In his political background with running campaigns, Carr said that technology was used as a tool to help provide voter touch points. A candidate wants to reach a voter with these touches three to five times before Election Day.
“That means I want to send them a mailer. I want to knock on the door. I want to call them,” he said. “Then ultimately, the last thing I want to do is, before they go in for Election Day, I want somebody standing outside the polling site to hand them my little handout that says ‘vote for me.’”
PoliticalBank is providing that same model of outreach and also using it to contact a candidate while they’re deciding what role technology will play in their campaign.
“We want to make sure we're at the top of the discussion and in the front of their thought process as a tool that they can utilize for a winning campaign,” he said.
In their own campaign, the team utilized blog content, social media campaigns and email efforts in order to keep PoliticalBank top of mind.
Step #1. Strategically outline paid social media
PoliticalBank maintains Facebook, Twitter and LinkedIn social media profiles to build awareness and drive sign-ups. There is a certain grassroots element to the site — where it grows organically through candidates sharing their own site with their social network or voters sharing a candidate’s profile.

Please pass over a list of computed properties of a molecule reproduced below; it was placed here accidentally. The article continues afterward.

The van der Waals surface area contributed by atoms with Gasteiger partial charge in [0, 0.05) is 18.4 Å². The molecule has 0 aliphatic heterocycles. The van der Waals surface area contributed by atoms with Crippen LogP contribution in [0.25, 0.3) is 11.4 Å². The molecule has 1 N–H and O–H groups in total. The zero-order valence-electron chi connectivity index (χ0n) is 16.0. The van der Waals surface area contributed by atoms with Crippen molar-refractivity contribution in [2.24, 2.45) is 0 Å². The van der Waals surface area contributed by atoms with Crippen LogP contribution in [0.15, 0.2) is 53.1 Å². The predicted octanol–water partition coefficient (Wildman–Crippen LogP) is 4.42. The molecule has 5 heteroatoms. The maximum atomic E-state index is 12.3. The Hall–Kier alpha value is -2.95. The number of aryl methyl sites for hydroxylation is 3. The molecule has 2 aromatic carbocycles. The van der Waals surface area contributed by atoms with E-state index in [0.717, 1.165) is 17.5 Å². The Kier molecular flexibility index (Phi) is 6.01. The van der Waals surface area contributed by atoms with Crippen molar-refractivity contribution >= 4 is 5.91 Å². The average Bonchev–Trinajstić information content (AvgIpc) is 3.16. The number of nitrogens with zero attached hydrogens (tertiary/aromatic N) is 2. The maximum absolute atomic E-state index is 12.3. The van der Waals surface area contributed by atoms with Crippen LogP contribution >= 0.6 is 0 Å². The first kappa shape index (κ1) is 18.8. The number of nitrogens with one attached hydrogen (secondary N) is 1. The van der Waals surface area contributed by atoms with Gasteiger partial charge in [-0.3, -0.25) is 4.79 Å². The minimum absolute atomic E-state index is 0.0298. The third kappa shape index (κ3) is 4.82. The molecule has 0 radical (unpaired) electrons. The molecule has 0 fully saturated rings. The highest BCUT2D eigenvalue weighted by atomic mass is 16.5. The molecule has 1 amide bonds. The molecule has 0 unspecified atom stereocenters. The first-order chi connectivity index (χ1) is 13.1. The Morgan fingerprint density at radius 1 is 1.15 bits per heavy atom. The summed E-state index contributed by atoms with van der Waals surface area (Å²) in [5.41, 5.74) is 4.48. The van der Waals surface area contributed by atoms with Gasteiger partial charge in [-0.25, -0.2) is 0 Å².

However, the organic growth uses a push from a paid aspect, where PoliticalBank targets those influencers who are seeking office, engaged in politics or otherwise care about political issues.
A cornerstone of the marketing strategy has been to communicate the benefits of PoliticalBank to candidates and attract them to the platform by using methods like targeted ads on Facebook and Twitter. These ads reach out to politically-passionate voters by location, and even ideology by targeting those who have political interests.
The team also utilized a Google Adwords campaign that was aimed at candidates based on relevant keywords they were searching for like: "free campaign website" and "I want to run for office." Over 200 keywords and phrases were tried.
13 versions of text ads were used to link to the candidate sign-up page.
In order to run for office, candidates must meet filing deadlines and declare their candidacy by the specified date. PoliticalBank will actively use paid social ads in states where filing deadlines are still going on to work towards their goal of becoming a candidate’s first source of technology.
The idea of these strategically timed paid ads is that at the time someone is deciding to run for office, PoliticalBank is there as an option for a free website “that you can sign up [for] in 10 minutes. Raise money online. Recruit volunteers. Connect with voters on issues. Post information about your campaign. Create multiple calls to action,” Carr said.